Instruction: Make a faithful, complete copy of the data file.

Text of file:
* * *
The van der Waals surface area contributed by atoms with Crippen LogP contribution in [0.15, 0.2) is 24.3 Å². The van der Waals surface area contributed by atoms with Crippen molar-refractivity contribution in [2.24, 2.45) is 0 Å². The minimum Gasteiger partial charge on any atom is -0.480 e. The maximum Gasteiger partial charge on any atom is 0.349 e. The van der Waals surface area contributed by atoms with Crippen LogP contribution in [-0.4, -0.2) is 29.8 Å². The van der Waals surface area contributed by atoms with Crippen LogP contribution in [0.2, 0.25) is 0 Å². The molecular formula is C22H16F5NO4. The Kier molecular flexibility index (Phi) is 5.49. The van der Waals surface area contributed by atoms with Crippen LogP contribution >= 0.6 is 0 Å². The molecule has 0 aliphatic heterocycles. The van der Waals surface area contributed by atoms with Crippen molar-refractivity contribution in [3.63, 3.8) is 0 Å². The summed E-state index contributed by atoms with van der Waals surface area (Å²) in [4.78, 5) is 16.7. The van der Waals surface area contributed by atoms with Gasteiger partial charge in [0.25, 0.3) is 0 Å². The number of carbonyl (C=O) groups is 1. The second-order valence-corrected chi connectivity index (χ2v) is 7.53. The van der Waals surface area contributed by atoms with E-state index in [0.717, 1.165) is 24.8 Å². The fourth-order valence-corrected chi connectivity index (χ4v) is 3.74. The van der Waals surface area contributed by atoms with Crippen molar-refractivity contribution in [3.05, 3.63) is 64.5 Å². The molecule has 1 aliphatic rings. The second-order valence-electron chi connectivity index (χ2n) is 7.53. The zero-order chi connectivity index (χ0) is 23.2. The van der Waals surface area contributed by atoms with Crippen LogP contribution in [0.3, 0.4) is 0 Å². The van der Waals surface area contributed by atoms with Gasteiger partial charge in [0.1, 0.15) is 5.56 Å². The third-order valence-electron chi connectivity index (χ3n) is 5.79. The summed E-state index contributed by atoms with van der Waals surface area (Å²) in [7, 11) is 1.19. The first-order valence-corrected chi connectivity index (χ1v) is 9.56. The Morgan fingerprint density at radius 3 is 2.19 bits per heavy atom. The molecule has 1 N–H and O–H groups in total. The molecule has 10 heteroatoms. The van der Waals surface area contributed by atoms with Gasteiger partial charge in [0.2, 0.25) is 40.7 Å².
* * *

The van der Waals surface area contributed by atoms with Crippen LogP contribution in [0.15, 0.2) is 24.3 Å². The van der Waals surface area contributed by atoms with Crippen molar-refractivity contribution in [2.24, 2.45) is 0 Å². The minimum Gasteiger partial charge on any atom is -0.480 e. The maximum Gasteiger partial charge on any atom is 0.349 e. The van der Waals surface area contributed by atoms with Crippen LogP contribution in [-0.4, -0.2) is 29.8 Å². The van der Waals surface area contributed by atoms with Crippen LogP contribution in [0.2, 0.25) is 0 Å². The molecular formula is C22H16F5NO4. The Kier molecular flexibility index (Phi) is 5.49. The van der Waals surface area contributed by atoms with Crippen LogP contribution >= 0.6 is 0 Å². The molecule has 0 aliphatic heterocycles. The van der Waals surface area contributed by atoms with Crippen molar-refractivity contribution in [3.63, 3.8) is 0 Å². The summed E-state index contributed by atoms with van der Waals surface area (Å²) in [4.78, 5) is 16.7. The van der Waals surface area contributed by atoms with Gasteiger partial charge in [0.25, 0.3) is 0 Å². The number of carbonyl (C=O) groups is 1. The second-order valence-corrected chi connectivity index (χ2v) is 7.53. The van der Waals surface area contributed by atoms with E-state index in [0.717, 1.165) is 24.8 Å². The fourth-order valence-corrected chi connectivity index (χ4v) is 3.74. The van der Waals surface area contributed by atoms with Crippen molar-refractivity contribution in [3.05, 3.63) is 64.5 Å². The molecule has 1 aliphatic rings. The second-order valence-electron chi connectivity index (χ2n) is 7.53. The zero-order chi connectivity index (χ0) is 23.2. The van der Waals surface area contributed by atoms with Crippen LogP contribution in [0.3, 0.4) is 0 Å². The van der Waals surface area contributed by atoms with Gasteiger partial charge in [0.1, 0.15) is 5.56 Å². The third-order valence-electron chi connectivity index (χ3n) is 5.79. The summed E-state index contributed by atoms with van der Waals surface area (Å²) in [7, 11) is 1.19. The first-order valence-corrected chi connectivity index (χ1v) is 9.56. The Morgan fingerprint density at radius 3 is 2.19 bits per heavy atom. The molecule has 1 N–H and O–H groups in total. The molecule has 10 heteroatoms. The van der Waals surface area contributed by atoms with Gasteiger partial charge in [0.2, 0.25) is 40.7 Å².